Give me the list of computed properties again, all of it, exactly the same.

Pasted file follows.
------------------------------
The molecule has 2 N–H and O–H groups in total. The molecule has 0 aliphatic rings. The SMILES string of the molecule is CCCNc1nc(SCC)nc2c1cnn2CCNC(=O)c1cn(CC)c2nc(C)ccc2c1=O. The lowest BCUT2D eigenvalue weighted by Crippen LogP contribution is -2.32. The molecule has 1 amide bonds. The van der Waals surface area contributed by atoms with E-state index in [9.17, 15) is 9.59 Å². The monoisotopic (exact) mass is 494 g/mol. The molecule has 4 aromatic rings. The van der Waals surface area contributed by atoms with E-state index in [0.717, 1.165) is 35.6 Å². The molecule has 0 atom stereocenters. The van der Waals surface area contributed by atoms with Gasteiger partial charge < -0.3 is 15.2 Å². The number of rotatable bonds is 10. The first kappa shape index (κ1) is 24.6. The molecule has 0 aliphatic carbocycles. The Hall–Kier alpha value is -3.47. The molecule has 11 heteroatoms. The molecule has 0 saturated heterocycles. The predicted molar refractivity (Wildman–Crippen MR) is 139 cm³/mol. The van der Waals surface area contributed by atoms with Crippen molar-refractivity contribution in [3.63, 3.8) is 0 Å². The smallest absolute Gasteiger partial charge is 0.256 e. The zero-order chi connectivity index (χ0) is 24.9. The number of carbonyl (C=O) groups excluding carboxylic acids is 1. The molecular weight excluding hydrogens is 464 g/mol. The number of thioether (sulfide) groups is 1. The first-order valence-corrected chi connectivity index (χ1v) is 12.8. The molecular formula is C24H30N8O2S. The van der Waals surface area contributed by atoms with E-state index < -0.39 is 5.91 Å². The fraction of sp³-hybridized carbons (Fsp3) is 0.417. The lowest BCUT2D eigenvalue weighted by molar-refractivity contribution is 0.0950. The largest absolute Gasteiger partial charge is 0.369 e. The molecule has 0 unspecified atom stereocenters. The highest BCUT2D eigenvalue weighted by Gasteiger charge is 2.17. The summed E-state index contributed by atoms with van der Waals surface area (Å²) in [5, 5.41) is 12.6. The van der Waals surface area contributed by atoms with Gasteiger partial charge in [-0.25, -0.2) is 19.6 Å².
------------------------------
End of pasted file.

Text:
The molecule has 2 N–H and O–H groups in total. The molecule has 0 aliphatic rings. The SMILES string of the molecule is CCCNc1nc(SCC)nc2c1cnn2CCNC(=O)c1cn(CC)c2nc(C)ccc2c1=O. The lowest BCUT2D eigenvalue weighted by Crippen LogP contribution is -2.32. The molecule has 1 amide bonds. The van der Waals surface area contributed by atoms with E-state index in [9.17, 15) is 9.59 Å². The monoisotopic (exact) mass is 494 g/mol. The molecule has 4 aromatic rings. The van der Waals surface area contributed by atoms with E-state index in [0.717, 1.165) is 35.6 Å². The molecule has 0 atom stereocenters. The van der Waals surface area contributed by atoms with Gasteiger partial charge < -0.3 is 15.2 Å². The number of rotatable bonds is 10. The first kappa shape index (κ1) is 24.6. The molecule has 0 aliphatic carbocycles. The Hall–Kier alpha value is -3.47. The molecule has 11 heteroatoms. The molecule has 0 saturated heterocycles. The predicted molar refractivity (Wildman–Crippen MR) is 139 cm³/mol. The van der Waals surface area contributed by atoms with Crippen molar-refractivity contribution in [3.63, 3.8) is 0 Å². The smallest absolute Gasteiger partial charge is 0.256 e. The zero-order chi connectivity index (χ0) is 24.9. The number of carbonyl (C=O) groups excluding carboxylic acids is 1. The molecular weight excluding hydrogens is 464 g/mol. The number of thioether (sulfide) groups is 1. The first-order valence-corrected chi connectivity index (χ1v) is 12.8. The molecular formula is C24H30N8O2S. The van der Waals surface area contributed by atoms with E-state index < -0.39 is 5.91 Å². The fraction of sp³-hybridized carbons (Fsp3) is 0.417. The lowest BCUT2D eigenvalue weighted by molar-refractivity contribution is 0.0950. The largest absolute Gasteiger partial charge is 0.369 e. The molecule has 0 unspecified atom stereocenters. The highest BCUT2D eigenvalue weighted by Gasteiger charge is 2.17. The summed E-state index contributed by atoms with van der Waals surface area (Å²) in [5, 5.41) is 12.6. The van der Waals surface area contributed by atoms with Gasteiger partial charge in [-0.25, -0.2) is 19.6 Å².